Washington Has A Public Trust Obligation to Address Climate Change — So What?

Last week, a trial judge in Washington State, in Foster v. Washington Department of Ecology, ruled that the Public Trust Doctrine requires the State of Washington to address climate change more aggressively.  Greenwire’s headline for its story on the decision was “Kids declare victory in Wash. warming lawsuit.”  I’m here to throw a little cold water on all the excitement.  Why?

  • First, the Public Trust Doctrine, which dates back to the Emperor Justinian, Mosaic_of_Justinianus_I_-_Basilica_San_Vitale_(Ravenna) (1)generally asserts public ownership of – and a fiduciary duty with respect to – land below the high water mark.  It protects the public interest in the shoreline.  The court in Foster did not extend the public trust to include the atmosphere.  Instead, it concluded that, because climate change will affect the shoreline, it implicates the state’s traditional public trust obligations.  I don’t believe, for example, that Wyoming has a shoreline, so this argument won’t succeed there.
  • Second, it is necessary to belabor the obvious and note that the Court actually denied the plaintiffs’ petition because the Department of Ecology is already working on regulations to tighten its greenhouse gas emissions rules.  While the plaintiffs may count that as a victory in itself, the Court emphasized in three different places in its opinion that it cannot direct the content of the Department’s regulations.  As the Court stated:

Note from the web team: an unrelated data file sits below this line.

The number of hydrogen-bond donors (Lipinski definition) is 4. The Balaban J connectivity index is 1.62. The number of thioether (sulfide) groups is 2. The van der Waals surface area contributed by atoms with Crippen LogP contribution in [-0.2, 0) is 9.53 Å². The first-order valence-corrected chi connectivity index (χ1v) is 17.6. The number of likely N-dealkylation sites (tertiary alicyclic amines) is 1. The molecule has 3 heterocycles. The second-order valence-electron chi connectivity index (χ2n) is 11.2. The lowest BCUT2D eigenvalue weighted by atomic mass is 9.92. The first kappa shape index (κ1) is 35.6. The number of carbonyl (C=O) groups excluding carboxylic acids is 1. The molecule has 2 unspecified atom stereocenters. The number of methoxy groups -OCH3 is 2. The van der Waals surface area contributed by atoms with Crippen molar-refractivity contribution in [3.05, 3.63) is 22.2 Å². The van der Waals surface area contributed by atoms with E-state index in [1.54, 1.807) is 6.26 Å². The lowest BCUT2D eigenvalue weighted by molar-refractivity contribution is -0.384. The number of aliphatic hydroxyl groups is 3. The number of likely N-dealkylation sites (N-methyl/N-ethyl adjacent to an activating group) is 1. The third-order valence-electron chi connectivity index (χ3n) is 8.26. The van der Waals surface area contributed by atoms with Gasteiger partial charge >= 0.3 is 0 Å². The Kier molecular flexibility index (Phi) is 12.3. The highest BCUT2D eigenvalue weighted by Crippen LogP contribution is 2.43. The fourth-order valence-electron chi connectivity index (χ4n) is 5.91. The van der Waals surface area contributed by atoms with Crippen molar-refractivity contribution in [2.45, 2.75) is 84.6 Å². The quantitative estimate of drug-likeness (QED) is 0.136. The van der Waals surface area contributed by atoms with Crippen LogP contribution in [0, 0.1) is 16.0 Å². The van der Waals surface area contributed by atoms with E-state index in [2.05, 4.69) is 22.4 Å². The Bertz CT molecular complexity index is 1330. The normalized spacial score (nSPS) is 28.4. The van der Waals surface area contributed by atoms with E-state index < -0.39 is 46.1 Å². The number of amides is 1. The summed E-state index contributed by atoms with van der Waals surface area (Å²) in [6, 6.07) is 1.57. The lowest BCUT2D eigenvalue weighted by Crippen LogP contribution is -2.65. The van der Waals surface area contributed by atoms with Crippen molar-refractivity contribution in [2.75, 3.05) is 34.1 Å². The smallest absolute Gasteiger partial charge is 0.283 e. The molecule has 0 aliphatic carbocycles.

Now that Ecology has commenced rulemaking to establish greenhouse [sic] emission standards taking into account science and [sic] well as economic, social and political considerations, it cannot be found to be acting arbitrarily or capriciously.

If the Department of Ecology can take into account “economic, social and political considerations”, it is difficult to know what standards would ever fail so vague a test as the arbitrary and capricious standard.

As I’ve noted previously, at some point, there may be a tidal wave of public trust litigation.  If that happens, this case may be seen in retrospect as the harbinger of that tidal wave.  However, as I sit here today, Foster seems as likely to be a minor ripple, soon forgotten and leaving no trace, as it is an early warning of a tsunami.

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